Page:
ND   JMC : History of Medieval Philosophy / by Maurice De Wulf

II. Logic.

282. Logic. -- In the thirteenth century, no less than previously, Aristotle was the undisputed master of dialectic, and the great scholastics considered they could do no better than write commentaries on his teaching (35-38). Logic is only an instrument to be employed in acquiring scientific knowledge, but it is closely allied to metaphysics and psychology. Albert the Great and his successors explicitly formulated the relations between the science of concepts and the science of realities. Logic is the vestibule of philosophy: a scientia specialis, preparatory to philosophy, somewhat as drawing is to painting. Hence we find all sorts of dialectical exercises cultivated in the schools of the thirteenth century, but always as a training for more fruitful controversies later on. The syllogism holds the place of honour. It is supplemented by theories on method and on science, both of which were worked out by scholasticism on Aristotelian lines. The analytico-synthetic method it is that fructifies philosophical researches. Science is of the universal and necessary, scientia non est particularium, singularium, corruptibilium (300).{1}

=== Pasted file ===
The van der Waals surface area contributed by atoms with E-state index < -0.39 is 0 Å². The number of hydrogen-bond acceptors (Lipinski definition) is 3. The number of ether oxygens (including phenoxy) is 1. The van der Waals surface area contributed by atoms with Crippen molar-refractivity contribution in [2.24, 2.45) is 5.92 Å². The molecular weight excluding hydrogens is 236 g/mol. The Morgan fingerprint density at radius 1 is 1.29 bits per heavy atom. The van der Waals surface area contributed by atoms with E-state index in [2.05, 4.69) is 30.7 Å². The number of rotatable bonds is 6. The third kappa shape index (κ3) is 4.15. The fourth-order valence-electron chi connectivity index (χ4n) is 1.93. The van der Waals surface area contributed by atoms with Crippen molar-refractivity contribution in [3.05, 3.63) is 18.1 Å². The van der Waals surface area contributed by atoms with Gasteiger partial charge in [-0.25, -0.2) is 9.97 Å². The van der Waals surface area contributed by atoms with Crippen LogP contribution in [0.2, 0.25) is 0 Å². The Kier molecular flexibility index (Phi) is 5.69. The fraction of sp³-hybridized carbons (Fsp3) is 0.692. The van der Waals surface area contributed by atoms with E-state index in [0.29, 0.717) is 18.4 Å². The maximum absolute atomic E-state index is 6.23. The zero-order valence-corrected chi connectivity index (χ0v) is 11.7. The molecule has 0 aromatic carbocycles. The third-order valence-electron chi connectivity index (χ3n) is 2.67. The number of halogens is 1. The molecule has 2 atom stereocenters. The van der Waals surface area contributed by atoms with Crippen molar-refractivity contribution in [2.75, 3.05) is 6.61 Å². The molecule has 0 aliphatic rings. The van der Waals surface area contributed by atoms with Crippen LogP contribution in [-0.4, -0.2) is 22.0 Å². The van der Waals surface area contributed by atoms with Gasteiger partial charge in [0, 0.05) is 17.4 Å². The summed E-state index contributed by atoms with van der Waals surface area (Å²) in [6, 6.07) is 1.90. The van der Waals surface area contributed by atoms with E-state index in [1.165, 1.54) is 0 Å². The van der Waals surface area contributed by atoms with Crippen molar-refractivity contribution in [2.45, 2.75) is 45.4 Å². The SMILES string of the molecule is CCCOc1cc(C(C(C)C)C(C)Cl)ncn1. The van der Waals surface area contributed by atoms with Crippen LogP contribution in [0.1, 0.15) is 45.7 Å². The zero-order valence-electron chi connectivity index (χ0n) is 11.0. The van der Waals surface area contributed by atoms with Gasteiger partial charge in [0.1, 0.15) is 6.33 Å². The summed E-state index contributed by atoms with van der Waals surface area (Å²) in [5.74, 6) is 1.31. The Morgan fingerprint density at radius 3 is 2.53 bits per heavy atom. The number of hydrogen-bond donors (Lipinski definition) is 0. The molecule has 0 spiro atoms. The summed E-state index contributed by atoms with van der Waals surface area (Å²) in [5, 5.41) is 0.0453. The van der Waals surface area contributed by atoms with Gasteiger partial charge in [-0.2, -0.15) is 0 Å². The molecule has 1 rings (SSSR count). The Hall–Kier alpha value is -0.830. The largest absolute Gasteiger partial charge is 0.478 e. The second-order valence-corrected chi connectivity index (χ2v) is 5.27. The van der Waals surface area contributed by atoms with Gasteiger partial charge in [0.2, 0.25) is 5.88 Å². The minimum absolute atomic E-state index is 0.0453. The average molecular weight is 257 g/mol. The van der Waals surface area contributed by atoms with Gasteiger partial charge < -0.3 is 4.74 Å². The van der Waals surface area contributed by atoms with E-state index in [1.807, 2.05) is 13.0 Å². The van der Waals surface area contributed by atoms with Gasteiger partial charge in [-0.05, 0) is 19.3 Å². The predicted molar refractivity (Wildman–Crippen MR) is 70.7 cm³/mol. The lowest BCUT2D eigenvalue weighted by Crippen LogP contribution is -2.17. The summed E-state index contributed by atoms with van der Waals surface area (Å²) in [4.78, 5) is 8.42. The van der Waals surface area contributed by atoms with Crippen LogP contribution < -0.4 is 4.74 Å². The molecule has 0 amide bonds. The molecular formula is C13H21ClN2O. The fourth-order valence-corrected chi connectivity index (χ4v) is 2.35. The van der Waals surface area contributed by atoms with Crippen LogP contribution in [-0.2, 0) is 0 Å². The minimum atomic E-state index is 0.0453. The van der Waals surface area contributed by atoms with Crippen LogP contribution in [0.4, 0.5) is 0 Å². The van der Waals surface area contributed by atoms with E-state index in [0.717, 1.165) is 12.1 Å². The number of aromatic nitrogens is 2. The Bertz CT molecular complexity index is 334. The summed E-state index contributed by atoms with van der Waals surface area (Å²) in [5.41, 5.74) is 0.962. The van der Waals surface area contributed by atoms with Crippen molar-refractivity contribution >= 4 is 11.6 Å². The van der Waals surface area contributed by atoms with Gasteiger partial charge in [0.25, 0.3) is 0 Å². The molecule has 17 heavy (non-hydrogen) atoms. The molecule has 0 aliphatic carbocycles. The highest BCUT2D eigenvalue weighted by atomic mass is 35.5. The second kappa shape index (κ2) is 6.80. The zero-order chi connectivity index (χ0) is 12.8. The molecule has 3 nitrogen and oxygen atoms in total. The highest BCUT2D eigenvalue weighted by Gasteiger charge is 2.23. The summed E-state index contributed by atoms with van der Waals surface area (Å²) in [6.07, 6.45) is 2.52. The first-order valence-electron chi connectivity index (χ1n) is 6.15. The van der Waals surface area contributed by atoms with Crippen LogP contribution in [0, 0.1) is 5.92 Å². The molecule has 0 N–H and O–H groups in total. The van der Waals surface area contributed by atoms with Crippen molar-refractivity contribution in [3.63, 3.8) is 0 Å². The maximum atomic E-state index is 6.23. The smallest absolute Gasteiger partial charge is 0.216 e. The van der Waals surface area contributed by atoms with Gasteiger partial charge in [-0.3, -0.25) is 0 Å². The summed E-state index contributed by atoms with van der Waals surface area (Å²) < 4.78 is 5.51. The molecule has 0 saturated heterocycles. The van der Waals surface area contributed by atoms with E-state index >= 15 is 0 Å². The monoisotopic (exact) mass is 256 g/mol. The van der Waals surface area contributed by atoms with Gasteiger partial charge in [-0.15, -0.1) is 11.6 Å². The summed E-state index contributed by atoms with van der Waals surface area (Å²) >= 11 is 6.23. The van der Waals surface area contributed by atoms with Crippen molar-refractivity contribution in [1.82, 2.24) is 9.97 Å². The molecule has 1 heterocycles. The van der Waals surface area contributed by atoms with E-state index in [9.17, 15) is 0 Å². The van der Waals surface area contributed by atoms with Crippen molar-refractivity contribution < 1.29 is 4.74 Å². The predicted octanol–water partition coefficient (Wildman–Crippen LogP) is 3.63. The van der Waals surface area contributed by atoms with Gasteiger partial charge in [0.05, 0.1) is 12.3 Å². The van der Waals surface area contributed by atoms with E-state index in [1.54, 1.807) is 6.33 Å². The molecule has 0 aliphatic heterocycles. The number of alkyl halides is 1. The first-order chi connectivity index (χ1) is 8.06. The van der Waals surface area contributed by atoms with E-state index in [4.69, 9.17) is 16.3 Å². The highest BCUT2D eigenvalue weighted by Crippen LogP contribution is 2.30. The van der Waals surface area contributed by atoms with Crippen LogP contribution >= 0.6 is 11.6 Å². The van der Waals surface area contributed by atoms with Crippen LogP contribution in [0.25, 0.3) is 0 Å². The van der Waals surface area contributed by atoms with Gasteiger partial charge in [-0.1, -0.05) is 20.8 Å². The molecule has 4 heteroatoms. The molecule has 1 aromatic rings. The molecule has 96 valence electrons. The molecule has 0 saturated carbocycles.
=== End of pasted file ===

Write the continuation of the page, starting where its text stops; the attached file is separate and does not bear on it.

During this epoch the value of logic was estimated with all due moderation. Later on, the logical excesses of the decadent scholastics began to make their appearance, but these consequences of degeneration left the doctrinal synthesis of the thirteenth century intact.

{1} ST. THOMAS, In II. 1. De Anima, 12.

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